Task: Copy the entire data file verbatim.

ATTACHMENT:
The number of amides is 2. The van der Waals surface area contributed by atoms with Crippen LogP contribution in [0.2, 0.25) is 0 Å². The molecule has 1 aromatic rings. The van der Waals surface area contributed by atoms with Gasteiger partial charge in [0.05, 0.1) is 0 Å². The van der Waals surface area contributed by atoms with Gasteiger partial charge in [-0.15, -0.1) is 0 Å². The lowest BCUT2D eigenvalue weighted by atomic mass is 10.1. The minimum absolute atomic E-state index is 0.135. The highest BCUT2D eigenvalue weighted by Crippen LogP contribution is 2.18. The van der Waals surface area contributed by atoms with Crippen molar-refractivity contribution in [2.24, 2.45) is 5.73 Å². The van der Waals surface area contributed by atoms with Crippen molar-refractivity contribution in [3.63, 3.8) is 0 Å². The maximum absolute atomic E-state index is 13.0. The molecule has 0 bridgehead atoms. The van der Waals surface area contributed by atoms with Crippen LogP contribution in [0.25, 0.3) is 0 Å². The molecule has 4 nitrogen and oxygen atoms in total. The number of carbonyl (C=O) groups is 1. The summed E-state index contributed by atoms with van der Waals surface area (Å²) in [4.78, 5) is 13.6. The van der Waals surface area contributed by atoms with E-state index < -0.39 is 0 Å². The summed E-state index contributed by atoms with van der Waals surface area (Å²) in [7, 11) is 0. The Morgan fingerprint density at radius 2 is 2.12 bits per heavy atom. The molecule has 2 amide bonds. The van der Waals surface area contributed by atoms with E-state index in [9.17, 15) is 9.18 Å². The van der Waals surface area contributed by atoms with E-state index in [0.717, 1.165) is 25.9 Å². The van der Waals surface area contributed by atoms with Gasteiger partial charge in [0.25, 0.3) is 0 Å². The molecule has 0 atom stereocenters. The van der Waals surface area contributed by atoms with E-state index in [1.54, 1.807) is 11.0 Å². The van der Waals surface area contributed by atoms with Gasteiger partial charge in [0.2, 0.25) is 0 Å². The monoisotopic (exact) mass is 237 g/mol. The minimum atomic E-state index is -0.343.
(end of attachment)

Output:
The number of amides is 2. The van der Waals surface area contributed by atoms with Crippen LogP contribution in [0.2, 0.25) is 0 Å². The molecule has 1 aromatic rings. The van der Waals surface area contributed by atoms with Gasteiger partial charge in [0.05, 0.1) is 0 Å². The van der Waals surface area contributed by atoms with Gasteiger partial charge in [-0.15, -0.1) is 0 Å². The lowest BCUT2D eigenvalue weighted by atomic mass is 10.1. The minimum absolute atomic E-state index is 0.135. The highest BCUT2D eigenvalue weighted by Crippen LogP contribution is 2.18. The van der Waals surface area contributed by atoms with Crippen molar-refractivity contribution in [2.24, 2.45) is 5.73 Å². The van der Waals surface area contributed by atoms with Crippen molar-refractivity contribution in [3.63, 3.8) is 0 Å². The maximum absolute atomic E-state index is 13.0. The molecule has 0 bridgehead atoms. The van der Waals surface area contributed by atoms with Crippen LogP contribution in [0.25, 0.3) is 0 Å². The molecule has 4 nitrogen and oxygen atoms in total. The number of carbonyl (C=O) groups is 1. The summed E-state index contributed by atoms with van der Waals surface area (Å²) in [4.78, 5) is 13.6. The van der Waals surface area contributed by atoms with E-state index < -0.39 is 0 Å². The summed E-state index contributed by atoms with van der Waals surface area (Å²) in [7, 11) is 0. The Morgan fingerprint density at radius 2 is 2.12 bits per heavy atom. The molecule has 2 amide bonds. The van der Waals surface area contributed by atoms with E-state index in [9.17, 15) is 9.18 Å². The van der Waals surface area contributed by atoms with E-state index in [0.717, 1.165) is 25.9 Å². The van der Waals surface area contributed by atoms with Gasteiger partial charge in [0.25, 0.3) is 0 Å². The molecule has 0 atom stereocenters. The van der Waals surface area contributed by atoms with E-state index in [1.54, 1.807) is 11.0 Å². The van der Waals surface area contributed by atoms with Gasteiger partial charge in [0.2, 0.25) is 0 Å². The monoisotopic (exact) mass is 237 g/mol. The minimum atomic E-state index is -0.343.